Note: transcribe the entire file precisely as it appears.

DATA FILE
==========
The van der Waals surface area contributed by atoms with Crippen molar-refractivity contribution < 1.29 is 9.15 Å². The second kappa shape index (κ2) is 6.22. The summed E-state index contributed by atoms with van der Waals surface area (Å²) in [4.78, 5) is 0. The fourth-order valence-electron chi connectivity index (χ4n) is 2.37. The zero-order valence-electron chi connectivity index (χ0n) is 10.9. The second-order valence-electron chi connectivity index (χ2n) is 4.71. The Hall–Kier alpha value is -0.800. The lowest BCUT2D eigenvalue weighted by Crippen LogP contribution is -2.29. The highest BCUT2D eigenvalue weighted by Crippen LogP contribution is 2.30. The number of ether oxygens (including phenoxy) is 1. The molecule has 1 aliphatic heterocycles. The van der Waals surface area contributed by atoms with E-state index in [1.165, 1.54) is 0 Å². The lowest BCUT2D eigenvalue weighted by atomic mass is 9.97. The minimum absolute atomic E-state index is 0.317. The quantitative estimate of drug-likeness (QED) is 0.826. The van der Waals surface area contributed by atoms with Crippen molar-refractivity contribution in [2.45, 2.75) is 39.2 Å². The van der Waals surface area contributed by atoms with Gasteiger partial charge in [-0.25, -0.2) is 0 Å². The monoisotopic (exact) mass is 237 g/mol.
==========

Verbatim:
The van der Waals surface area contributed by atoms with Crippen molar-refractivity contribution < 1.29 is 9.15 Å². The second kappa shape index (κ2) is 6.22. The summed E-state index contributed by atoms with van der Waals surface area (Å²) in [4.78, 5) is 0. The fourth-order valence-electron chi connectivity index (χ4n) is 2.37. The zero-order valence-electron chi connectivity index (χ0n) is 10.9. The second-order valence-electron chi connectivity index (χ2n) is 4.71. The Hall–Kier alpha value is -0.800. The lowest BCUT2D eigenvalue weighted by Crippen LogP contribution is -2.29. The highest BCUT2D eigenvalue weighted by Crippen LogP contribution is 2.30. The number of ether oxygens (including phenoxy) is 1. The molecule has 1 aliphatic heterocycles. The van der Waals surface area contributed by atoms with E-state index in [1.165, 1.54) is 0 Å². The lowest BCUT2D eigenvalue weighted by atomic mass is 9.97. The minimum absolute atomic E-state index is 0.317. The quantitative estimate of drug-likeness (QED) is 0.826. The van der Waals surface area contributed by atoms with Crippen molar-refractivity contribution in [2.45, 2.75) is 39.2 Å². The van der Waals surface area contributed by atoms with Gasteiger partial charge in [-0.25, -0.2) is 0 Å². The monoisotopic (exact) mass is 237 g/mol.